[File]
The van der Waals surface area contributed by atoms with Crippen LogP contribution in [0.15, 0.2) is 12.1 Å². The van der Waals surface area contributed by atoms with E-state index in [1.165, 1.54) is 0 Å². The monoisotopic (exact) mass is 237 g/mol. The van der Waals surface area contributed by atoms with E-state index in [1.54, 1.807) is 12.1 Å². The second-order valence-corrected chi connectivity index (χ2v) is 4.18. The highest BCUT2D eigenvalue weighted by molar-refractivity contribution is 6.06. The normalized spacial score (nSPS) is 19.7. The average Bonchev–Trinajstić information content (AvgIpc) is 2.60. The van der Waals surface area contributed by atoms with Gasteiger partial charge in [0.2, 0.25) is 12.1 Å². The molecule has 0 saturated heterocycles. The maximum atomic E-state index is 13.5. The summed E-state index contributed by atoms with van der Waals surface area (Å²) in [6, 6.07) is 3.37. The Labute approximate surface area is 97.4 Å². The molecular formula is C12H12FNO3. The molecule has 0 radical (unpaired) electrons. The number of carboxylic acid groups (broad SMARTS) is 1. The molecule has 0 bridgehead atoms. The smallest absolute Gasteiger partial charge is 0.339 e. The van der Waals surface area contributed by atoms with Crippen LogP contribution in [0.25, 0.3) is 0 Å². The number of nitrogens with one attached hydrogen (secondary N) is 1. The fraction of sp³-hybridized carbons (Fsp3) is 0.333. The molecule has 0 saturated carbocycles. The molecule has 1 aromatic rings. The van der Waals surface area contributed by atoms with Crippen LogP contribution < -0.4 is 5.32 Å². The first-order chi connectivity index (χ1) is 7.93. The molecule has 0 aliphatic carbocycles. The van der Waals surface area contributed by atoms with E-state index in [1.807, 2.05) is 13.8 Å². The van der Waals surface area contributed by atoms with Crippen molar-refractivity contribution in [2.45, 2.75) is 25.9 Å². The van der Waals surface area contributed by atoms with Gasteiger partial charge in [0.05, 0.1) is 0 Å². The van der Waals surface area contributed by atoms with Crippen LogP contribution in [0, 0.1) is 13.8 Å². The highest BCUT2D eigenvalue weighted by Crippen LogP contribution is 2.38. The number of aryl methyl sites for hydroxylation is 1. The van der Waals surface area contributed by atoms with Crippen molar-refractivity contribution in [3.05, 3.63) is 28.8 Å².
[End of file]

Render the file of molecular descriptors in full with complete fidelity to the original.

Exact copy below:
The van der Waals surface area contributed by atoms with Crippen LogP contribution in [0.15, 0.2) is 12.1 Å². The van der Waals surface area contributed by atoms with E-state index in [1.165, 1.54) is 0 Å². The monoisotopic (exact) mass is 237 g/mol. The van der Waals surface area contributed by atoms with E-state index in [1.54, 1.807) is 12.1 Å². The second-order valence-corrected chi connectivity index (χ2v) is 4.18. The highest BCUT2D eigenvalue weighted by molar-refractivity contribution is 6.06. The normalized spacial score (nSPS) is 19.7. The average Bonchev–Trinajstić information content (AvgIpc) is 2.60. The van der Waals surface area contributed by atoms with Gasteiger partial charge in [0.2, 0.25) is 12.1 Å². The molecule has 0 saturated heterocycles. The maximum atomic E-state index is 13.5. The summed E-state index contributed by atoms with van der Waals surface area (Å²) in [6, 6.07) is 3.37. The Labute approximate surface area is 97.4 Å². The molecular formula is C12H12FNO3. The molecule has 0 radical (unpaired) electrons. The number of carboxylic acid groups (broad SMARTS) is 1. The molecule has 0 bridgehead atoms. The smallest absolute Gasteiger partial charge is 0.339 e. The van der Waals surface area contributed by atoms with Crippen LogP contribution in [0.25, 0.3) is 0 Å². The number of nitrogens with one attached hydrogen (secondary N) is 1. The fraction of sp³-hybridized carbons (Fsp3) is 0.333. The molecule has 0 saturated carbocycles. The molecule has 1 aromatic rings. The van der Waals surface area contributed by atoms with Crippen LogP contribution < -0.4 is 5.32 Å². The first-order chi connectivity index (χ1) is 7.93. The molecule has 0 aliphatic carbocycles. The van der Waals surface area contributed by atoms with E-state index in [1.807, 2.05) is 13.8 Å². The van der Waals surface area contributed by atoms with Crippen molar-refractivity contribution in [2.45, 2.75) is 25.9 Å². The van der Waals surface area contributed by atoms with Gasteiger partial charge in [0.05, 0.1) is 0 Å². The van der Waals surface area contributed by atoms with Crippen LogP contribution in [0, 0.1) is 13.8 Å². The highest BCUT2D eigenvalue weighted by Crippen LogP contribution is 2.38. The number of aryl methyl sites for hydroxylation is 1. The van der Waals surface area contributed by atoms with Crippen molar-refractivity contribution in [3.05, 3.63) is 28.8 Å².